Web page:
New car sales further dented by supply shortages but electric motors charge ahead
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Some 1.72 million new cars will be registered in 2022, according to the latest projections from the Society of Motor Manufacturers and Traders (SMMT). This is down from the forecast of 1.89 million issued in January.
The reduction comes as the number of new cars registered in April fell by almost 16 per cent, year-on-year.
There were 119,167 new cars registered last month across the UK, down from 141,583 in April 2021. This is despite lockdown restrictions meaning showrooms were closed for the first 11 days of April last year.
SMMT chief executive Mike Hawes said: “The worldwide semiconductor shortage continues to drag down the market, with global geopolitical issues threatening to undermine both supply and demand in the coming months.
“Manufacturers are doing everything they can to deliver the latest low and zero emission vehicles, and those considering purchase should look to place their orders now to benefit from incentives, low interest rates and reduced running costs.
“Accelerating the transformation of the new car market and the carbon savings demanded of road transport in such difficult times requires not just the resolution of supply issues, however, but a broader package of measures that encourages customer demand and addresses obstacles, the biggest of which remains charging anxiety.”
Registrations of pure electric cars bucked the overall trend last month, with a 41 per cent year-on-year increase.
The SMMT anticipates that plug-in cars such as pure electrics and plug-in hybrids will account for more than a quarter of the new car market by the end of 2022.
John Wilmot, chief executive of car leasing comparison website LeaseLoco, said: “New car sales are being hampered by a number of factors. Vehicle availability has been a problem for a while, with supply chain issues and the ongoing microchip shortage still unresolved.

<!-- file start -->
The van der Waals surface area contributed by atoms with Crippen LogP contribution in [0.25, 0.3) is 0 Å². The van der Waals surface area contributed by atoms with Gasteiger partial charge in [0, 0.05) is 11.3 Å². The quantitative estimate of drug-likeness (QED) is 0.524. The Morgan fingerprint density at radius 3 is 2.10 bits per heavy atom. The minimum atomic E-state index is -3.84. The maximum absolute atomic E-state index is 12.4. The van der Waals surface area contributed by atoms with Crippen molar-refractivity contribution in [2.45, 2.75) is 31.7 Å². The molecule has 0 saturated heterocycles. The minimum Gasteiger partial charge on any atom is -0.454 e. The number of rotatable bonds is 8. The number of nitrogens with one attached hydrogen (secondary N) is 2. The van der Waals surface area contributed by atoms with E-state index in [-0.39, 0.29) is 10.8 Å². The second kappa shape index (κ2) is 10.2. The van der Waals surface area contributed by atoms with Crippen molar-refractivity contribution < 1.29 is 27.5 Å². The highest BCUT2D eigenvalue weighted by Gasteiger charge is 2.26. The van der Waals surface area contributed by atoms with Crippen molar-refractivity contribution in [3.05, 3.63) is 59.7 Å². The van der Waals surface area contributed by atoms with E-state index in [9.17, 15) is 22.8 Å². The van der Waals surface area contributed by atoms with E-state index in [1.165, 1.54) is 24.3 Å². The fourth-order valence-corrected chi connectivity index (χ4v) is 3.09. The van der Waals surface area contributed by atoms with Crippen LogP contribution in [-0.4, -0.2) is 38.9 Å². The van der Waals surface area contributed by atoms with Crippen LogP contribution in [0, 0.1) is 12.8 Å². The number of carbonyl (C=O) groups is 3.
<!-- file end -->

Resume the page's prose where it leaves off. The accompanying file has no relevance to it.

“Now, rising inflation has been thrown into the mix. Families are struggling with rising living costs, and that is likely to make them more cautious about purchasing large ticket items like a new car, even if the desire to buy is there.
“Strong EV and plug-in registrations are the one positive amongst the gloom and show clearly where the road to recovery lies,” he added.
Karen Johnson, head of retail and wholesale at Barclays Corporate Banking, said: “Electric is the only area where dealers have something to smile about, as many customers look to take advantage of incentives around the purchase of electric vehicles as part of an effort to manage wider pressures on household budgets.”
Alex Buttle, co-founder of used car marketplace Motorway.co.uk, added: “While new car sales overall continue to disappoint, once again it’s EVs that are providing the silver lining to the dark cloud that is hanging over the new car industry.
“Encouragingly, we are beginning to see this rising demand for EVs trickling down to the used car market too.”